Microsoft KB Archive/40713
Article ID: 40713
Article Last Modified on 1/9/2003
- Microsoft QuickBasic Compiler for Macintosh 1.0
This article was previously published under Q40713
This article gives an example of how to design a program to use multiple EDIT FIELDs and a BUTTON. Programs that use EDIT FIELDs or BUTTONS must use special event-handling techniques described below.
The sample program below is designed to detect the TAB key or a click of the mouse in order to move between the multiple EDIT FIELDs. You can type and edit text in any activated EDIT FIELD. When a BUTTON is clicked or you press ENTER or RETURN, the program prints the contents of each EDIT FIELD and stops.
To make a program that uses EDIT FIELD statements, you must use one of the following two techniques:
- Event trapping, using the ON DIALOG GOSUB label and DIALOG ON statements and a separate idle loop, which is interrupted by event GOSUBs
- Event polling, involving polling the value of x in a loop, where you invoke x=DIALOG(0) once per loop cycle and test x for various conditions (events)
The code example below uses the second technique, event polling, to handle TAB, RETURN, and mouse-clicking events that occur when using EDIT FIELDs.
The DIALOG(0) function returns a 7 if a TAB key was pressed in an EDIT FIELD. Once you know the TAB key was pressed in an EDIT FIELD, you can activate the next desired EDIT FIELD by executing the EDIT FIELD n statement. The DIALOG(2) function is useful to keep track of the most recently selected EDIT FIELD, so you can decide which EDIT FIELD to activate next with the EDIT FIELD n statement.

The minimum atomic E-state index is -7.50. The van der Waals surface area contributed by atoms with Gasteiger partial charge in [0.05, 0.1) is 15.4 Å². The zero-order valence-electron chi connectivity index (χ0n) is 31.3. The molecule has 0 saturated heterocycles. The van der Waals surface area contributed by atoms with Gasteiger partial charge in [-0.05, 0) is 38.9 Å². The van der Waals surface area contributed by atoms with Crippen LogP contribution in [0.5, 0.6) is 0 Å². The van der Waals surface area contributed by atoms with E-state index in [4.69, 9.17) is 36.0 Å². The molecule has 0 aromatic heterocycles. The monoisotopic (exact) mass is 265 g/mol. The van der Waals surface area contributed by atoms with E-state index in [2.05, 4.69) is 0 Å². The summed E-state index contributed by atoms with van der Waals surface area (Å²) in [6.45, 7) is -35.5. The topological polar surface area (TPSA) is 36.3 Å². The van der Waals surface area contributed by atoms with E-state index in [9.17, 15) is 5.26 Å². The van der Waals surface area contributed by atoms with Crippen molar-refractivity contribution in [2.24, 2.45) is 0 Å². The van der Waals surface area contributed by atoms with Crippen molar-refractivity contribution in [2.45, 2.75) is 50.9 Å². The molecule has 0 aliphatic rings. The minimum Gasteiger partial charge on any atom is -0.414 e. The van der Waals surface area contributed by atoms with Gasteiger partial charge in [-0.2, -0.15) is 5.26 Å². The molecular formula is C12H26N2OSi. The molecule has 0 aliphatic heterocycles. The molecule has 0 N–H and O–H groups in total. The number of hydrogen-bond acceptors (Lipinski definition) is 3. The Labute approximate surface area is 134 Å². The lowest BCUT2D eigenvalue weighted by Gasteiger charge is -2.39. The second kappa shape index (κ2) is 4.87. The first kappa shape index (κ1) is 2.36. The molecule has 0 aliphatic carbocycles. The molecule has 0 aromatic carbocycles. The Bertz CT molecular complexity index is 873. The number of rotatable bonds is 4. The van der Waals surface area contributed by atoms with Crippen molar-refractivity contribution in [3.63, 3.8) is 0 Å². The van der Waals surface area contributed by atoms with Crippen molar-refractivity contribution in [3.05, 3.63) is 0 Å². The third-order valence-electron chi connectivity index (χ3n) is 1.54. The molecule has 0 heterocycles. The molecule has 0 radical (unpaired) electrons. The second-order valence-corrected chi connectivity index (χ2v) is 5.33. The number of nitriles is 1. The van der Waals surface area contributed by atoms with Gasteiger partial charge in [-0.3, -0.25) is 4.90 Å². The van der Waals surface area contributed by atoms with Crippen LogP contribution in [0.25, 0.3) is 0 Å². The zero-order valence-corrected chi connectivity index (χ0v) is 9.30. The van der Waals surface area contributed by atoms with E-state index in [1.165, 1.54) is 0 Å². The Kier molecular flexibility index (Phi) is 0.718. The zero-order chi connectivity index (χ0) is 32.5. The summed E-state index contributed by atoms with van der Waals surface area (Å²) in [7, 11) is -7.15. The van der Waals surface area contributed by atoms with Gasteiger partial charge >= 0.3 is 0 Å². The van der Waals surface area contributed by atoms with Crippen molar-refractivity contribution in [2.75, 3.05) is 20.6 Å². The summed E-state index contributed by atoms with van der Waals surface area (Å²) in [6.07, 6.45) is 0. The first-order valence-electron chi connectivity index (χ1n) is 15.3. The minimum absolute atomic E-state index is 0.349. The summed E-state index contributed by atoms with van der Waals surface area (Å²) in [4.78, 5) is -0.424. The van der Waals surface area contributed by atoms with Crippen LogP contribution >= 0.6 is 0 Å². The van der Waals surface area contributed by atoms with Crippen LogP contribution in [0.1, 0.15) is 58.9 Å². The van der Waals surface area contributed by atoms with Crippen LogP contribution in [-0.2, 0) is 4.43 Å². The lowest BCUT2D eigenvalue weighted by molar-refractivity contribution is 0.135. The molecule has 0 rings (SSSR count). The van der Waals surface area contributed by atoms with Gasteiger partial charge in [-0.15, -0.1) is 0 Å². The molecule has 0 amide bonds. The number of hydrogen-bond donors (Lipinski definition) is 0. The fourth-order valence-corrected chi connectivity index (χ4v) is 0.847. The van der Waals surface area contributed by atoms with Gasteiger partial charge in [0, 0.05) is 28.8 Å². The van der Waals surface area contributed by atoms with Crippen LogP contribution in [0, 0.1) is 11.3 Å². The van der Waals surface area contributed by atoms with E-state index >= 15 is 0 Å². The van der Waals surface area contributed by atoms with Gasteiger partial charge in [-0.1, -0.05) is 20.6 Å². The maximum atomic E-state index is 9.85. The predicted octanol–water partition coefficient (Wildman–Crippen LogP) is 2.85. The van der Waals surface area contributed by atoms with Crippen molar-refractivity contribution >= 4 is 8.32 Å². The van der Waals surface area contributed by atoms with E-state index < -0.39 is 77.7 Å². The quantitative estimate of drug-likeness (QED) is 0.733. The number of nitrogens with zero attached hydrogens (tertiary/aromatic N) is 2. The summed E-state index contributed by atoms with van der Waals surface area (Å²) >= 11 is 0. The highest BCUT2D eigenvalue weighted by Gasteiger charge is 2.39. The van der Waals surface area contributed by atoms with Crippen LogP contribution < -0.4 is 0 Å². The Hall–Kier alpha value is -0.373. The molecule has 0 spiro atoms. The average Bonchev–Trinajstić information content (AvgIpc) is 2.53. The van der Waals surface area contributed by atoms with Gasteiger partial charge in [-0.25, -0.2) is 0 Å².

For more information about event trapping and polling, please refer to the following:
- Pages 115-119 of "QuickBASIC for Macintosh: Language Reference."
- A simple example of using one EDIT FIELD is shown on Page 113 of "QuickBASIC for Macintosh: Language Reference."
- "Microsoft Macinations: An Introduction to Microsoft BASIC for the Apple Macintosh" by Mitchell Waite (published by Microsoft Press 1985). Chapters 11 through 14 give the best tutorial available for using EDIT FIELDs and event handling. Every owner of BASIC or QuickBASIC for the Macintosh should have this book.
The example shown below expands upon the similar example on Page 132 of the "Microsoft BASIC Interpreter for Apple Macintosh" manual for Versions 2.00, 2.10, and 3.00.
NumFields = 3 ' NumFields = Number of EDIT FIELDs defined below. WINDOW 2, "HIT TAB", (50, 110) -(430, 240) EDIT FIELD 3, "FIELD 3", (5, 82) - (250, 115) EDIT FIELD 2, "FIELD 2", (5, 47) - (250, 80) EDIT FIELD 1, "FIELD 1", (5, 10) - (250, 45) BUTTON 1, 1, "Done", (290, 49) - (340, 67) CurrentField = 1 EDIT FIELD CurrentField ' Puts cursor at first EDIT FIELD. WHILE 1 dial = DIALOG(0) ' Invoke DIALOG(0) just once per loop cycle. IF dial = 1 THEN done ' If button clicked, go to done. IF dial = 2 THEN CurrentField = DIALOG(2) ' Returns # of clicked EDIT FIELD. EDIT FIELD CurrentField ' Activate clicked EDIT FIELD. END IF IF dial = 6 THEN done ' If RETURN key pressed, go to done. IF dial = 7 THEN ' If TAB pressed, activate next EDIT FIELD: CurrentField = (CurrentField MOD NumFields) + 1 EDIT FIELD CurrentField END IF WEND done: ' Use EDIT$(n) function to return contents of EDIT FIELD n: e1$ = EDIT$(1) e2$ = EDIT$(2) e3$ = EDIT$(3) EDIT FIELD CLOSE 0 ' Closes all edit fields. PRINT "EDIT FIELD 1 contents:" : PRINT e1$ PRINT "EDIT FIELD 2 contents:" : PRINT e2$ PRINT "EDIT FIELD 3 contents:" : PRINT e3$ END
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